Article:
Dr. Fauci Says How to Avoid COVID "Danger"

Michael Martin
·3 min read

One thing will "crush" the COVID-19 pandemic, and that's for an "overwhelming" number of Americans to get vaccinated against the disease, said Dr. Anthony Fauci, the nation's leading infectious disease expert, on Friday. "We want you all to get vaccinated for your own protection for that of your family and for your community," said Fauci during a virtual discussion with the Virginia Department of Health. "Until we get the overwhelming majority of the population in this country, and I would say 70% to 85% to get good herd immunity, there still will be the danger lurking in the community about transmitting viruses." Read on to learn more about his warning, and to ensure your health and the health of others, don't miss these Sure Signs You've Already Had Coronavirus.

How to "crush this outbreak"

Because such widespread participation is necessary, Fauci noted the vaccine is not a substitute for current preventative strategies like wearing a face mask and social distancing. "And for that reason, we need to continue to adhere to public health measures until we get this outbreak completely crushed, which I believe is entirely feasible in the context of 2021, likely toward the end of the year," said Fauci. "But I believe strongly that we can do it."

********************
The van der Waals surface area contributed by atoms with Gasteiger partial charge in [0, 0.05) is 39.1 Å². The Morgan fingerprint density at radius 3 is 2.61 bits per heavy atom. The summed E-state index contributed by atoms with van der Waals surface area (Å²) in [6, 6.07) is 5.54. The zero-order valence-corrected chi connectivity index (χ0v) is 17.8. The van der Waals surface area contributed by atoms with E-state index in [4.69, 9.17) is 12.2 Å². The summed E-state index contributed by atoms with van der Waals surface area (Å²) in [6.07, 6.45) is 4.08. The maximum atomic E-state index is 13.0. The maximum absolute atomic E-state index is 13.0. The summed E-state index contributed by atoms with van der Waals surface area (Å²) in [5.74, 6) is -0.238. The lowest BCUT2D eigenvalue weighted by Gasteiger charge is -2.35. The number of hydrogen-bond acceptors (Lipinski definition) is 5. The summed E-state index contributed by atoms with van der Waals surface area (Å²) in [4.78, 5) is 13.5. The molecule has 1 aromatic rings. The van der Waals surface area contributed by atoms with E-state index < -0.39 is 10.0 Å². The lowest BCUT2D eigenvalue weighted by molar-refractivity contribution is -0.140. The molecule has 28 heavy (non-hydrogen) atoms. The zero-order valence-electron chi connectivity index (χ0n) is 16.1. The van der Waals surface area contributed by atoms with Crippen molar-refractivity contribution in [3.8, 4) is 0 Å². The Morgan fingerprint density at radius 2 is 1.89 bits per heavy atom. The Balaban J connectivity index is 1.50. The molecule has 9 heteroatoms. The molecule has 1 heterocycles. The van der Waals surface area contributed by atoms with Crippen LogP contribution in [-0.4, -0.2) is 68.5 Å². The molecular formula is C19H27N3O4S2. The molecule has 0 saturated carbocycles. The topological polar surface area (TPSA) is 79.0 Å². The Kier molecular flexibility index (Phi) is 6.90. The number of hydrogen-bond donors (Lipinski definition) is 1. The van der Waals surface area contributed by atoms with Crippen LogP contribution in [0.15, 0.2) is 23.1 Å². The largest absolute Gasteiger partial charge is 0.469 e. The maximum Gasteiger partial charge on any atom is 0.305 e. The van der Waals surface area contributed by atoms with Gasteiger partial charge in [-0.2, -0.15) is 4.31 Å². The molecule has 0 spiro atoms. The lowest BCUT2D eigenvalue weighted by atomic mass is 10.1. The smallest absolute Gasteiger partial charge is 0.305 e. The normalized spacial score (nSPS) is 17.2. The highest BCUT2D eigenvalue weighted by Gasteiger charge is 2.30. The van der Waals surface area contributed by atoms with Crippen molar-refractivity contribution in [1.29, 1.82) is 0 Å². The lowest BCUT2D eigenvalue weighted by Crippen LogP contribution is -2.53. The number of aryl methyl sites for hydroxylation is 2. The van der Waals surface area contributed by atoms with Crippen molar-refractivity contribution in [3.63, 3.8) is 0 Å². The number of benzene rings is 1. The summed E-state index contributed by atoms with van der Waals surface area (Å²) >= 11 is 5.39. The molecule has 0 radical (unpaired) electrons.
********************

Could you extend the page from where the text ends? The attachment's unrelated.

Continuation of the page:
Fauci and other health officials continue to urge Americans to take the shots as soon as they're eligible. "What we need to do, and this is absolutely critical, if we want to crush this outbreak, we've got to get the overwhelming majority of the United States population to get vaccinated," said Fauci.

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The 80-year-old infectious-disease expert spoke to fears about side effects and allergic reactions, saying he received his first dose of the two-shot vaccine recently and experienced only a minor ache in his arm that disappeared within a day. Fauci noted that some people have experienced allergic reactions to the vaccine, but that is rare—affecting only about 11 people per million doses given—and isolated to people with a previous history of severe allergic reactions. Those people should get the vaccine in a place where they can be monitored and treated for a reaction if necessary, he said.

The CDC says that a of Jan. 8, 22.1 million doses of the COVID-19 vaccine have been distributed, and nearly 6.7 million people have received the first dose. That's significantly behind the Trump administration's original goal of having 20 million people vaccinated by Jan. 1.

In the last week, the U.S. has set records for daily deaths from coronavirus (more than 4,000) and hospitalizations.

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How to survive this pandemic

As for yourself, do everything you can to prevent getting—and spreading—COVID-19 in the first place: Wear a face mask, get tested if you think you have coronavirus, avoid crowds (and bars, and house parties), practice social distancing, only run essential errands, wash your hands regularly, disinfect frequently touched surfaces, and to get through this pandemic at your healthiest, don't miss these 35 Places You're Most Likely to Catch COVID.